Tag Archives: Con Artists in the Philippines

Of Beggars, Panhandlers and Con Artists in the Philippines

It’s around 12:10 pm at my work in Quezon City, Philippines.  Almost everyone was out getting their lunch.  I myself was about to dig into my lunch when a woman came into my office.   The moment I saw her, I knew exactly what she wanted from me.

She walked with a limp.  The fingers on her right hand were all curled up and twisted into each other.  Her shoulders and face were crooked, like she had a stroke or palsy.  She approached me, and in a slurred speech, she asked if I can spare some change.

If I had a customer, I would have given this beggar either a one or five peso coin just so she won’t bother us.  But this time, it was just me.  So, I gave her my usual monologue: “Sorry.  The owner is not here.  I’m just the secretary.  I barely earn enough and I have two kids in school.”  It’s actually believable, because I don’t wear jewelry (except for tiny fake studs to keep my ear piercing from closing up). And though I’m the owner of the company, I often wear the company uniform – a cotton collared shirt with a small logo at front left.  She left.

I had a feeling that she was not what she appeared to be.  Her clothes were somewhat dirty, but they were well-pressed.  My instincts were correct.  A few minutes later, I caught a glimpse of her at the corner gas station.  She was walking straight and tall!  No trace of the disability she had a few minutes ago. It was like a scene out of the comedy movie “Trading Places”, where Eddie Murphy’s character,  a blind and crippled beggar / con artist, regained his sight and was able to walk when he was about to be busted by cops for panhandling.  “It’s a miracle!”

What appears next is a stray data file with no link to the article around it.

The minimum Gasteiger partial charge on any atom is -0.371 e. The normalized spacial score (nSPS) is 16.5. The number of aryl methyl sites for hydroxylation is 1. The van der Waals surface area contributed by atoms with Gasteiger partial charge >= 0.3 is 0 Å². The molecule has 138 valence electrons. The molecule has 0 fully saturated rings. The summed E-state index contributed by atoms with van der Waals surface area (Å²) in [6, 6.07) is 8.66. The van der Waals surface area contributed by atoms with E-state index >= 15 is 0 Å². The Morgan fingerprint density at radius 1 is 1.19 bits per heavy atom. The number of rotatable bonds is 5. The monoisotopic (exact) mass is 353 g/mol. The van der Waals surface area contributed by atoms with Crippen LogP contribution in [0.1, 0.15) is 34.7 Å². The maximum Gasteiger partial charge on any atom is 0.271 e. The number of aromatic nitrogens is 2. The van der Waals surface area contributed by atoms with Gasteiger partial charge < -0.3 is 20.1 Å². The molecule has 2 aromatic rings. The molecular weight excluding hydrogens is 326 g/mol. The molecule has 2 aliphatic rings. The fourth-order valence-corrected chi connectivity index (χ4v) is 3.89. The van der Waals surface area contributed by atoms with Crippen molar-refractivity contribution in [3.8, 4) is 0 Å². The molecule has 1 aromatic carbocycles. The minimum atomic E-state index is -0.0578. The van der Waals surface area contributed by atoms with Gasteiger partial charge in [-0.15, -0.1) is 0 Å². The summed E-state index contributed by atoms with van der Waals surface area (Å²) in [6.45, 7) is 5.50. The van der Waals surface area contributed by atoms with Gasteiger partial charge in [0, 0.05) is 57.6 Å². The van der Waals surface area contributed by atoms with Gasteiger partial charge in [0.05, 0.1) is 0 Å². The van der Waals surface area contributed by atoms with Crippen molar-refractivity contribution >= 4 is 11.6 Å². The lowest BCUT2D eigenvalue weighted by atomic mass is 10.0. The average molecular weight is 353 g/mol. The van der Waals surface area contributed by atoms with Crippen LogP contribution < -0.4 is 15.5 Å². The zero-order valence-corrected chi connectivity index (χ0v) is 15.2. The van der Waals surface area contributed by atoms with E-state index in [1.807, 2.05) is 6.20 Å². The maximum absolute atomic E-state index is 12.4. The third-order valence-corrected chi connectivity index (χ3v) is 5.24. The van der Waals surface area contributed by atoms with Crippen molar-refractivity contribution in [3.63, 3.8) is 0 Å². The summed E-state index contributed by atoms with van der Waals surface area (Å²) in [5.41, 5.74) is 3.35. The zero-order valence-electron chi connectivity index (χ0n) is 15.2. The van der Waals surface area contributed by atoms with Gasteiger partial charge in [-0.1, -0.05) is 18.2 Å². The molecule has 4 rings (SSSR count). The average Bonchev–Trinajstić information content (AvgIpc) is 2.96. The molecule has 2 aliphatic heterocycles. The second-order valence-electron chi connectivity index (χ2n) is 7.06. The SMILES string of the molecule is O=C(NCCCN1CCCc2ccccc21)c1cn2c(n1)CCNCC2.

This was not the first time I’ve seen a “miracle”.  There were four before this one.  It was annoying to have been almost a victim of a con artist, but I have to admit it made my day.  Sometimes, the best thing to do is to sit back, put humor into things, think of Eddie Murphy on “Trading Places”, laugh at life.  I might never again experience this anywhere else.

P.S. Just as I was about to publish this post, another person approached my desk.  He had a rosary around his neck.  He claimed he was a faith healer, and he could help cure my dry skin.  I said to him, “No, thank you.  I don’t need it.”  To which he replied, “Why? Don’t you believe in me?”  Gotta love the Philippines.